Cocktail party effect

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The cocktail party effect describes the ability to focus one's listening attention on a single talker among a mixture of conversations and background noises, ignoring other conversations.[1] This effect reveals one of the surprising abilities of our auditory system, which enables us to talk in a noisy place.

The cocktail party effect can occur both when we are paying attention to one of the sounds around us and when it is invoked by a stimulus which grabs our attention suddenly.[2] For example, when we are talking with our friend in a crowded party, we still can listen and understand what our friend says even if the place is very noisy, and can simultaneously ignore what another nearby person is saying. Then if someone over the other side of the party room calls out our name suddenly, we also notice that sound and respond to it immediately. The hearing reaches a noise suppression from 9 to 15 dB, i.e., the acoustic source, on which humans concentrate, seems to be three times louder than the ambient noise. A microphone recording in comparison will show the big difference.

The effect is an auditory version of the figure-ground phenomenon. Here, the figure is the sound one pays attention to, while the ground is any other sound ("the cocktail party").


[edit] Experiments and theoretical approaches

The effect was first described (and named) by Cherry in 1953.[3] Much of the early work in this area can be traced to problems faced by air traffic controllers in the early 1950's.[1] At that time, controllers received messages from pilots over loudspeakers in the control tower. Hearing the intermixed voices of many pilots over a single loudspeaker made the controller's task very difficult.

Cherry (1953)[3] conducted perception experiments in which subjects were asked to listen to two different messages from a single loudspeaker at the same time and try to separate them. His work reveals that our ability to separate sounds from background noise is based on the characteristics of the sounds, such as the gender of the speaker, the direction from which the sound is coming, the pitch, or the speaking speed.

In the 1950's, Broadbent[4] conducted dichotic listening experiments: subjects were asked to hear and separate different speech signals presented to each ear simultaneously (using headphones). From the results of his experiment, he suggested that "our mind can be conceived as a radio receiving many channels at once": the brain separates incoming sound into channels based on physical characteristics (e.g. perceived location), and submits only certain subsignals for semantic analysis (deciphering meaning). In other words, there exists a type of audio filter in our brain that selects which channel we should pay attention to from the many kinds of sounds perceived. Broadbent proposed that the filter was hypothesized between the sensory buffer and short-term store (what is now called working memory) that prevents overloading memory. This is called Broadbent's filter theory.[5] There is some empirical evidence to support this theory, though it has been criticized by some (Norman, et al). There is evidence to suggest it is not just dependent on the physical characteristics of the stimulus. There are stimuli such as calling someone's name[2] which will be processed. Treisman (1960) found evidence to suggest that the filter just increases the threshold of an unattended stimulus and can be processed if it is particularly important or has relevant meaning. Deutsch and Deutsch (1963) also offered an alternative to Broadbent's filter theory arguing for late selection depending on whether the stimulus needs to be responded to.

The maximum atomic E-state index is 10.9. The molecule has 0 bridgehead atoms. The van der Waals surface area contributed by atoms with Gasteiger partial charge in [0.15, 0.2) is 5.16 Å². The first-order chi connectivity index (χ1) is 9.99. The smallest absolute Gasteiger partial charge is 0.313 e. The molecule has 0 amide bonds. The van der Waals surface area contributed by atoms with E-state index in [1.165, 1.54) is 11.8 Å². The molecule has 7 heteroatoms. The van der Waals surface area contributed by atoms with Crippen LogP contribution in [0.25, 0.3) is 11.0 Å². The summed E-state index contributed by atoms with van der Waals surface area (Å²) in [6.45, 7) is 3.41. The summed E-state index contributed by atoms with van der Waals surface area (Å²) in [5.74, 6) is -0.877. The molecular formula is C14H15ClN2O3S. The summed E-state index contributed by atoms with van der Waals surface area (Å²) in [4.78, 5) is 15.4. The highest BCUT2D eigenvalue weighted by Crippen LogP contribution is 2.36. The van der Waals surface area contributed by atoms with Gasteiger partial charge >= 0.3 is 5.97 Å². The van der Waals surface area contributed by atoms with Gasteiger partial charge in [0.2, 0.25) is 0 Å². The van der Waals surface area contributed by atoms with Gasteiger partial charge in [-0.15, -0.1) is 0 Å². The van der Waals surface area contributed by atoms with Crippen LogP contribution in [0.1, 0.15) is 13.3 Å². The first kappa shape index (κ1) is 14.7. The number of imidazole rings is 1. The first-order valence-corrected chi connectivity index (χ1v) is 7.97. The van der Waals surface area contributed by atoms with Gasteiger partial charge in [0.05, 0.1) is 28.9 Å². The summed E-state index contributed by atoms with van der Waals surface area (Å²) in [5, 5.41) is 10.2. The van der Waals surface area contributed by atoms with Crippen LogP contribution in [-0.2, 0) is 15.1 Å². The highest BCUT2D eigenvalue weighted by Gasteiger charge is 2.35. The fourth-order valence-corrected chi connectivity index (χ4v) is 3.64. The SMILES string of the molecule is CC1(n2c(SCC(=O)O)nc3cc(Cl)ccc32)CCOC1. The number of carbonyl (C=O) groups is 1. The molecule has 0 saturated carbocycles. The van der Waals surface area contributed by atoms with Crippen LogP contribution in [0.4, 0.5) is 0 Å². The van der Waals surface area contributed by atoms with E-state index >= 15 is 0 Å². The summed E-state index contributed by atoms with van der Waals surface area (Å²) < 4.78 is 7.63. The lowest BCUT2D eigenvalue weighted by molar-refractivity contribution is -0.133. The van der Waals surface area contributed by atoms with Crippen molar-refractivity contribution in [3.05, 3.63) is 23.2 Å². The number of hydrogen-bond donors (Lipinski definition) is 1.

This phenomenon is still very much a subject of research, in humans as well as in computer implementations (where it is typically referred to as source separation or blind source separation). The neural mechanism in human brains is not yet fully clear.

[edit] See also

[edit] References

  1. ^ a b Arons, Barry (1992). "A Review of the Cocktail Party Effect" (pdf). MIT Media Lab. Retrieved on 2006-12-18. 
  2. ^ a b Moray, N. (1959) Attention in dichotic listening: Affective cues and the influence of instructions Quarterly Journal of Experimental Psychology. ( Moray found, that the only stimulus that will pass the attentional barrier is own's proper name )
  3. ^ a b Cherry, E. C. (1953) Some experiments on the recognition of speech, with one and with two ears. Journal of Acoustical Society of America 25(5), 975--979.
  4. ^ Broadbent, D.E. (1954). The role of auditory localization in attention and memory span. Journal of Experimental Psychology, 47, 191-196.
  5. ^ Broadbent, D. E. (1958). Perception and communication. New York:Pergamon.

[edit] External links

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